Finweek English Edition - - INSIGHT - Garth The­unis­sen

hon­our its deal, which only ter­mi­nates in 2028. How­ever, from a po­lit­i­cal stand­point, it would be wise for both Eskom and BHP Bil­li­ton to at least con­sider an early ter­mi­na­tion of the con­tract.

No one can deny the mas­sive chal­lenges that Eskom faces. The State-run power util­ity re­quires an es­ti­mated R1tr to meet its goal of al­most dou­bling SA’s pow­er­gen­er­at­ing ca­pac­ity to 80 000MW by 2026. How­ever, to ex­pect con­sumers to bear the brunt of that bur­den is both un­sus­tain­able and un­jus­ti­fi­able.

Eskom’s out­go­ing f inan­cial di­rec­tor Paul O’Fla­herty told Fin­week in May last year t hat t he av­er­age over­all t ariff charged to all its cus­tomers would have to in­crease by 48% (be­fore fac­tor­ing in inf la­tion) just to com­plete its cur­rent build pro­gramme, which ter­mi­nates when the Kusile power sta­tion comes on stream in 2017. Ex­pan­sions planned be­yond Kusile un­til 2030 will re­quire ad­di­tional tar­iff in­creases roughly 81% higher than those that pre­vail to­day (again, be­fore tak­ing i nf l ation i nto ac­count).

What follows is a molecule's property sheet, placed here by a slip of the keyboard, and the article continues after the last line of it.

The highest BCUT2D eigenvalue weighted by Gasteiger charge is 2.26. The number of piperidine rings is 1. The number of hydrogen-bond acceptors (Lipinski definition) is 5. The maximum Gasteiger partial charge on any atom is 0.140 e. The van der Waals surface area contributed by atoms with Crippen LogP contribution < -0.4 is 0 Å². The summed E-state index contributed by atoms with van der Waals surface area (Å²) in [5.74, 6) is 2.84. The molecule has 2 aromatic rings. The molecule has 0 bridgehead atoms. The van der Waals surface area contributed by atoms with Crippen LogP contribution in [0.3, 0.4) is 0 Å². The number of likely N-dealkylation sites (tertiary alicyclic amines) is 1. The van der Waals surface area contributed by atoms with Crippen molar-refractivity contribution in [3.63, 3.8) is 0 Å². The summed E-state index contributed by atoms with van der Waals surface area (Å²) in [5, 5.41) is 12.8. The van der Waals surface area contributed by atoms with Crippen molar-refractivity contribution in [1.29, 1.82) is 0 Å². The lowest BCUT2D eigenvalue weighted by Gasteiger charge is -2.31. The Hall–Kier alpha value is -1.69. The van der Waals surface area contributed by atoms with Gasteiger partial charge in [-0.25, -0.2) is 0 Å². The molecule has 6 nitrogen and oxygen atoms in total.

SA al­ready has a some­what pre­car­i­ous cul­ture of pay­ment for pub­lic ser­vices and this is likely to come un­der fur­ther stress thanks to ris­ing mu­nic­i­pal tar­iffs and ac­cel­er­at­ing inf la­tion. If Eskom wants to pre­serve what lim­ited cul­ture ex­ists for the pay­ment of pub­lic ser­vices, it is go­ing to have to give se­ri­ous thought as to how it goes about per­suad­ing BHP Bil­li­ton to re­lin­quish its le­gal right to pref­er­en­tial tar­iffs.

Spokes­peo­ple for Eskom and BHP Bil­li­ton did not an­swer their of­fice or mo­bile phones when Fin­week tried to reach them for com­ment on this story.

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